There are many forms of eating disorders. They all share a commonality in that they are characterized by extreme behaviors and attitudes surrounding food and weight issues. The most common types are anorexia nervosa, bulimia, and binge-eating disorder.

  • Anorexia nervosa causes individuals to become extremely underweight, while relentlessly pursuing thinness or refusing to maintain a healthy weight and considering themselves to be overweight. Considered a serious condition, anorexia nervosa has the highest mortality rate of all psychiatric conditions, according to the National Eating Disorders Association. People suffering from anorexia can experience serious medical conditions such as “brain damage, multi-organ failure, bone loss, heart difficulties, and infertility.”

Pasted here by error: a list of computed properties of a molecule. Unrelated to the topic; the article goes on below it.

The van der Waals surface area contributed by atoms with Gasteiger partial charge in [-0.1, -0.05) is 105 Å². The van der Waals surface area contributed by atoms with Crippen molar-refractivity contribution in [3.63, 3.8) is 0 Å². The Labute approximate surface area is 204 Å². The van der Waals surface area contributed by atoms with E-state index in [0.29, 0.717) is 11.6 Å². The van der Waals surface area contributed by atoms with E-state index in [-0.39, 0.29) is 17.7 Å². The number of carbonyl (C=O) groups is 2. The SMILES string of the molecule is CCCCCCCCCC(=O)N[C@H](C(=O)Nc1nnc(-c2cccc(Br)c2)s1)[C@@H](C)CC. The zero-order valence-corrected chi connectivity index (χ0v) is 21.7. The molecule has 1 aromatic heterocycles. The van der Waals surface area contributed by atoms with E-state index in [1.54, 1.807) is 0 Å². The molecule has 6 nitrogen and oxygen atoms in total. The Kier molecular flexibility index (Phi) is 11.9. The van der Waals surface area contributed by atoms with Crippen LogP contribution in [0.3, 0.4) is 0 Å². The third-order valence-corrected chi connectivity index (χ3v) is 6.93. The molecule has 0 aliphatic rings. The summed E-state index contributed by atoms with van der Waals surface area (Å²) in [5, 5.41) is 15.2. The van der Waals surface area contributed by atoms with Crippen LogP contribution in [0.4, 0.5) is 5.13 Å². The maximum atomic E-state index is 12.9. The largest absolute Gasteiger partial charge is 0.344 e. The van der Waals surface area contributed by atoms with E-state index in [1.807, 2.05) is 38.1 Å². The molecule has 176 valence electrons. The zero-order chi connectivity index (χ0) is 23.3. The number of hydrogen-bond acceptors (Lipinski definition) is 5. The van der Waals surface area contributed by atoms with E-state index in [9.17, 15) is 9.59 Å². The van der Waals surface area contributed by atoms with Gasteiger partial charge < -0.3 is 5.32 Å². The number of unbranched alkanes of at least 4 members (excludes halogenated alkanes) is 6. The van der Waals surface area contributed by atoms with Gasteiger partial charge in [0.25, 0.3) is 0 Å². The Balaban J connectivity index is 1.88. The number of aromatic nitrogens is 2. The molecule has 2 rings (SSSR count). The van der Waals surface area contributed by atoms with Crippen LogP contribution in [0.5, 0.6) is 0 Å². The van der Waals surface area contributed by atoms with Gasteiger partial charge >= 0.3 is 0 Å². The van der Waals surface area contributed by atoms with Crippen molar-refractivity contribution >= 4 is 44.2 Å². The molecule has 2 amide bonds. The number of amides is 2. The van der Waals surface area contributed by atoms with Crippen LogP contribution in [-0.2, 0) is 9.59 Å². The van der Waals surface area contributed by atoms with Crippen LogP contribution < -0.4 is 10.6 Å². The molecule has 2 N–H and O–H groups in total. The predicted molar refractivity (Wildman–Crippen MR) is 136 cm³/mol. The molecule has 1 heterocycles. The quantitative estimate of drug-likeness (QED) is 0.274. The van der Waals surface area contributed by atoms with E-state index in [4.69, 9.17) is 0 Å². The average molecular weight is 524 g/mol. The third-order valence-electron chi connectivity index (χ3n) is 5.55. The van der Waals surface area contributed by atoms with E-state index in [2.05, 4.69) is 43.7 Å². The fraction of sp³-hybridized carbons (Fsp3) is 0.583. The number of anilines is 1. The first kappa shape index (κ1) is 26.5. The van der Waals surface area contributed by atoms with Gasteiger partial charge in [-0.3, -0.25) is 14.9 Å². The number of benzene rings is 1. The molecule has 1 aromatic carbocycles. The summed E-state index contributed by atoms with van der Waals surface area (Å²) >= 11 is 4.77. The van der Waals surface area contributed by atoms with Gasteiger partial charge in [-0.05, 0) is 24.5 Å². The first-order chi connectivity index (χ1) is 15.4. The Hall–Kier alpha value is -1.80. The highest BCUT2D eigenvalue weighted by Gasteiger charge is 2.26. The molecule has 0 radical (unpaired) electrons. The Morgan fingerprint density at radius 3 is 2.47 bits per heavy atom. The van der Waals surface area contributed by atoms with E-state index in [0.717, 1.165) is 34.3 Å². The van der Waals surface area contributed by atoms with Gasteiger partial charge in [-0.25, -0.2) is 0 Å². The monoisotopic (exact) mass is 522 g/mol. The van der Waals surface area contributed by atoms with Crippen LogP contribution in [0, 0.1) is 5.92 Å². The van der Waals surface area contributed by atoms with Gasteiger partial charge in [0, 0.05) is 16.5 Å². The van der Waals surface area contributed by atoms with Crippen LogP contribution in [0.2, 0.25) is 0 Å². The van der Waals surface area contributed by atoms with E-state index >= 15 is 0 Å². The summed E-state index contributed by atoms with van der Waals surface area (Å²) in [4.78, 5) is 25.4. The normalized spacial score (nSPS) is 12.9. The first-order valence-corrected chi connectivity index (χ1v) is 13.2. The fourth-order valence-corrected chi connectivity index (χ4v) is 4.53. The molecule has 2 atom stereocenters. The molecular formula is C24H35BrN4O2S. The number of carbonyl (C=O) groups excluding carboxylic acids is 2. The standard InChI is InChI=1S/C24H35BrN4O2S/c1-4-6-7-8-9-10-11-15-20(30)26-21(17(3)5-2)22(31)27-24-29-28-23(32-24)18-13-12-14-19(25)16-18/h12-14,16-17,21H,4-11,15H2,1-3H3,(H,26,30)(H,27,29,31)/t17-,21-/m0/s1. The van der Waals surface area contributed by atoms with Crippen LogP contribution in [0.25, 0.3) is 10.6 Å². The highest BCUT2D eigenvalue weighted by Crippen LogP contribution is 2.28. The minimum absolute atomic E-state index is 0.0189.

• Bulimia nervosa is characterized by recurrent episodes of binge eating followed by compensatory behaviors, or behaviors designed to “make up for” the binge episode, such as purging or self-induced vomiting. Not all patients suffering from bulimia engage in self-induced vomiting; some exhibit non-purging behaviors, thus, making it very difficult to diagnose. The effects of bulimia can be subtle and hard to identify as patients often hide their behaviors very well. In fact, according to the National Institute of Mental Health, people with “bulimia nervosa usually maintain what is considered a healthy or relatively normal weight,” unlike anorexia nervosa. However, like anorexia nervosa, bulimia can result in serious health issues affecting the digestive system, a person’s oral health, the heart, and other organs.